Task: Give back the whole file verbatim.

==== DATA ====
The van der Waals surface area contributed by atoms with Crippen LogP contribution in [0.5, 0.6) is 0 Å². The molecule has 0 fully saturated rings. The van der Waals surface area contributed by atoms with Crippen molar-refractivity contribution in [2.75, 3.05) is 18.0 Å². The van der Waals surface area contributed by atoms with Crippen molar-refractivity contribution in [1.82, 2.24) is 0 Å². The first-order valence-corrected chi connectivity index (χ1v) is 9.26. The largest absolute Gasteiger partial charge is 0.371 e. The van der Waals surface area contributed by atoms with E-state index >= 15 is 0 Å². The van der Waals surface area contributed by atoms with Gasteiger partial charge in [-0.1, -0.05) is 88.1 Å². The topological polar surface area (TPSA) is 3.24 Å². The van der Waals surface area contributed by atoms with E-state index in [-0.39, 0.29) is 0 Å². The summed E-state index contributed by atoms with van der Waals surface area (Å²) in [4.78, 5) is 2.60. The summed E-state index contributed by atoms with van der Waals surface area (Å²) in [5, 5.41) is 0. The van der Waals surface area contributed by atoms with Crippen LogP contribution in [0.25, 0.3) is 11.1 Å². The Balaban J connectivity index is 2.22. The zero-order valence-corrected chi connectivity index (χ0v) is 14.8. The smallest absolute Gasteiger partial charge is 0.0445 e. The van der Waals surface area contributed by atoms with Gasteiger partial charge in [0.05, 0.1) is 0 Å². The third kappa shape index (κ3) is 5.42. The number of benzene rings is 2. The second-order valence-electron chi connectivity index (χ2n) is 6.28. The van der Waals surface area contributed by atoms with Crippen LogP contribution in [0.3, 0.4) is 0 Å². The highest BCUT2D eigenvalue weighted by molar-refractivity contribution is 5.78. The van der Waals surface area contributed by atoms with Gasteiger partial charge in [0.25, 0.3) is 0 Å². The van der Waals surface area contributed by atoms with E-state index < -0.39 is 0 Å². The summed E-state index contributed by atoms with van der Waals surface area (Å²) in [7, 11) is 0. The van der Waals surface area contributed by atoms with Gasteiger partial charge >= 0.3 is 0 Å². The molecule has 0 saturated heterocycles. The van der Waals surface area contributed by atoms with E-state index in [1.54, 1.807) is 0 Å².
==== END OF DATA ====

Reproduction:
The van der Waals surface area contributed by atoms with Crippen LogP contribution in [0.5, 0.6) is 0 Å². The molecule has 0 fully saturated rings. The van der Waals surface area contributed by atoms with Crippen molar-refractivity contribution in [2.75, 3.05) is 18.0 Å². The van der Waals surface area contributed by atoms with Crippen molar-refractivity contribution in [1.82, 2.24) is 0 Å². The first-order valence-corrected chi connectivity index (χ1v) is 9.26. The largest absolute Gasteiger partial charge is 0.371 e. The van der Waals surface area contributed by atoms with E-state index >= 15 is 0 Å². The van der Waals surface area contributed by atoms with Gasteiger partial charge in [-0.1, -0.05) is 88.1 Å². The topological polar surface area (TPSA) is 3.24 Å². The van der Waals surface area contributed by atoms with E-state index in [-0.39, 0.29) is 0 Å². The summed E-state index contributed by atoms with van der Waals surface area (Å²) in [4.78, 5) is 2.60. The summed E-state index contributed by atoms with van der Waals surface area (Å²) in [5, 5.41) is 0. The van der Waals surface area contributed by atoms with Crippen LogP contribution in [0.25, 0.3) is 11.1 Å². The Balaban J connectivity index is 2.22. The zero-order valence-corrected chi connectivity index (χ0v) is 14.8. The smallest absolute Gasteiger partial charge is 0.0445 e. The van der Waals surface area contributed by atoms with Gasteiger partial charge in [0.05, 0.1) is 0 Å². The third kappa shape index (κ3) is 5.42. The number of benzene rings is 2. The second-order valence-electron chi connectivity index (χ2n) is 6.28. The van der Waals surface area contributed by atoms with Crippen LogP contribution in [0.3, 0.4) is 0 Å². The highest BCUT2D eigenvalue weighted by molar-refractivity contribution is 5.78. The van der Waals surface area contributed by atoms with Gasteiger partial charge in [0.25, 0.3) is 0 Å². The van der Waals surface area contributed by atoms with E-state index < -0.39 is 0 Å². The summed E-state index contributed by atoms with van der Waals surface area (Å²) in [7, 11) is 0. The van der Waals surface area contributed by atoms with Gasteiger partial charge >= 0.3 is 0 Å². The molecule has 0 saturated heterocycles. The van der Waals surface area contributed by atoms with E-state index in [1.54, 1.807) is 0 Å².